Albert Nahas was born into an Army family. From his earliest recollection, he was drawn to join the company of soldiers, the brotherhood of arms. He joined the Army in June 1967 as a young Lieutenant from West Point and found his way to Vietnam in July 1968. Wounded after six weeks at the base of what a year later would be called Hamburger Hill in the A Shau Valley, he worked his way back from a hospital in Japan to his same platoon in C Co, 2nd Bn, 502nd Infantry, 101st Airborne Division. He spent eighteen months with that battalion until Feb 1970 as a platoon leader, reconnaissance platoon leader, company XO and company commander. In total, he would spend twenty-six years with soldiers retiring as a Colonel.
His journey for WARRIORS REMEMBERED began in 2002 as an internet search to locate Vietnam Veterans Memorials. It took nearly six years of travel, research, photography and interviews to complete.
WARRIORS REMEMBERED is dedicated to all American Warriors, both male and female, and to his twenty-nine West Point classmates who made the ultimate sacrifice in Vietnam.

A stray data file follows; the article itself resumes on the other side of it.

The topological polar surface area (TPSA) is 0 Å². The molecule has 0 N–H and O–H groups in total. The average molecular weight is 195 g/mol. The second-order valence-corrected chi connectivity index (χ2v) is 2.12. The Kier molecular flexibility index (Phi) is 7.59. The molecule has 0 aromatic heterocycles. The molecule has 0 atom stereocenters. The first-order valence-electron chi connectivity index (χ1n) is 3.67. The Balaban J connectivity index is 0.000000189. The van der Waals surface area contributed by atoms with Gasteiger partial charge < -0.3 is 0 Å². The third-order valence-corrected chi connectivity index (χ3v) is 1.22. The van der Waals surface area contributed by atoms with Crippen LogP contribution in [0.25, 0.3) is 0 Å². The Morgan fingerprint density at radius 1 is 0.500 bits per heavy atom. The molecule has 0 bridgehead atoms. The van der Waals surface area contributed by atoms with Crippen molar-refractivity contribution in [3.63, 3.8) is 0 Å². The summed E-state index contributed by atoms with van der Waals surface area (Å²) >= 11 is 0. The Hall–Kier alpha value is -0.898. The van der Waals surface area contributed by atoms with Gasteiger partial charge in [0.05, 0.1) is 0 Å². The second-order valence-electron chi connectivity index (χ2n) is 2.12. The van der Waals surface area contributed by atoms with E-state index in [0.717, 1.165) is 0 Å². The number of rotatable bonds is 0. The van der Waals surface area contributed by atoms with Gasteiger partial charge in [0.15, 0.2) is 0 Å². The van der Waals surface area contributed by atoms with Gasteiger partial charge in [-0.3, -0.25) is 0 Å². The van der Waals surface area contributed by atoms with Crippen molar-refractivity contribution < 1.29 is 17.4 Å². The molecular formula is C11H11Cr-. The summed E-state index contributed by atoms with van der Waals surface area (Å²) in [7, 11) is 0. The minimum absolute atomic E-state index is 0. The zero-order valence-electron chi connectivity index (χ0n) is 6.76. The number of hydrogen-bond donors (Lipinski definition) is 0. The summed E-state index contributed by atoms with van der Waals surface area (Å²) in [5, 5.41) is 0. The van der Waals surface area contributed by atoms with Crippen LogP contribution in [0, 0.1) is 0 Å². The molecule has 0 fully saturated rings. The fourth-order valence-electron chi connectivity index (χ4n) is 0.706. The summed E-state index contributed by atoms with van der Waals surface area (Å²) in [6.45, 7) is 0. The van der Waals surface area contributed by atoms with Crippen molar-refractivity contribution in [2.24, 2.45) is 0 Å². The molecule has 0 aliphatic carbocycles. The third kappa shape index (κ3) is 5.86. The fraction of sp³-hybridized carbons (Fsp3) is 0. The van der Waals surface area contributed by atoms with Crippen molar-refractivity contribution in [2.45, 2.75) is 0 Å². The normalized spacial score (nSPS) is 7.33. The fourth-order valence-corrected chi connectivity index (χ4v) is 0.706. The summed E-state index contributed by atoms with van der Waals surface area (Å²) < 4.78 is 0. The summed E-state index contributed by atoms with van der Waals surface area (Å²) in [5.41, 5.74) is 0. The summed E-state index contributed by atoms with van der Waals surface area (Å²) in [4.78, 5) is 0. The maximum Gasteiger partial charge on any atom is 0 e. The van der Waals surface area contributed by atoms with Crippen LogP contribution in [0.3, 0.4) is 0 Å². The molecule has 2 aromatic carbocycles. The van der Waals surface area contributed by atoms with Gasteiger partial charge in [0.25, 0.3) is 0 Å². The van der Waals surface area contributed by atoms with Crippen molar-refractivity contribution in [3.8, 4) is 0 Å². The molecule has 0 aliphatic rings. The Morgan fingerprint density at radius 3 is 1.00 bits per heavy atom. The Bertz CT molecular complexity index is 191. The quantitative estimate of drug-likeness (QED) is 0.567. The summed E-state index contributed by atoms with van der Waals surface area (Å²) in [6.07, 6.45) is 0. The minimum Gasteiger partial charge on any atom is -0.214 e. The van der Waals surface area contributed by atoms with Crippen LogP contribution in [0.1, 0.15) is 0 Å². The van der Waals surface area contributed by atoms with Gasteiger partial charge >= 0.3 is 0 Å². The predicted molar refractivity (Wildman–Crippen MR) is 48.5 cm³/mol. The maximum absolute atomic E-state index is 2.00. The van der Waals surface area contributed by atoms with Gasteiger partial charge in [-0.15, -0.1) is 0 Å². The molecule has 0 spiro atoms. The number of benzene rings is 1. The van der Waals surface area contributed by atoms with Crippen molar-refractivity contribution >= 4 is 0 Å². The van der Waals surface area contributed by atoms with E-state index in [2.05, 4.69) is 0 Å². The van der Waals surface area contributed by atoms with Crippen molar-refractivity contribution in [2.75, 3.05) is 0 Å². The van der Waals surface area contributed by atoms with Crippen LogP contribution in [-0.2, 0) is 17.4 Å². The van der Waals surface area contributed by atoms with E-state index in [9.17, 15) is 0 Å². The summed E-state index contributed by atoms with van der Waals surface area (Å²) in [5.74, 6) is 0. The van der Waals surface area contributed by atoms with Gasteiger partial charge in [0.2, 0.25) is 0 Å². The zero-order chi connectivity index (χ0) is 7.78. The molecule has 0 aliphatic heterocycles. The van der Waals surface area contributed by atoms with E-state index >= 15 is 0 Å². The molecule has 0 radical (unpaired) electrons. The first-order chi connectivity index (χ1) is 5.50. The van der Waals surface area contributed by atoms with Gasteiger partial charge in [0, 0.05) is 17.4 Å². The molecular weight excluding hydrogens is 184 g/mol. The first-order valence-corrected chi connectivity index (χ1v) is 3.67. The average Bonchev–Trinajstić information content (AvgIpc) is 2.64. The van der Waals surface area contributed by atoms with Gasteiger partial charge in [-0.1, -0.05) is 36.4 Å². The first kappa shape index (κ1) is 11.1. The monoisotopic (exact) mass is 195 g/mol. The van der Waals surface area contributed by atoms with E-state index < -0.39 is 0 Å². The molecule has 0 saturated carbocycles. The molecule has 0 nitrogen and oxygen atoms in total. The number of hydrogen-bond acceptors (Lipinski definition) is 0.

In his travels and research, the author has documented over 1000 Vietnam Veterans Memorials in 50 states, but feels he has missed at least that many more. His list of memorials is now posted under Find Local Memorials. Anyone who knows of other Vietnam Veterans Memorials is encouraged to contribute to a complete catalog of U.S. memorials for that war.
What Others Are Saying:
For years after the end of the war, the Vietnam veterans’ quest for recognition for their service and the sacrifice of their fallen comrades went mostly unheeded. Recognition finally began, led most often by their own brothers in arms. In a tremendous personal undertaking of excellent photography and story telling, Albert Nahas has completed an astonishing collection of one hundred of the resulting memorials. The last line of his poem says it all, “We asked for no reward except a nation’s thanks.” This Vietnam veteran has made it his personal mission to bring that “Thank you for your service” to every veteran. Like the memorials themselves, Warriors Remembered is a long overdue Welcome Home for all Vietnam veterans.
- H. Ross Perot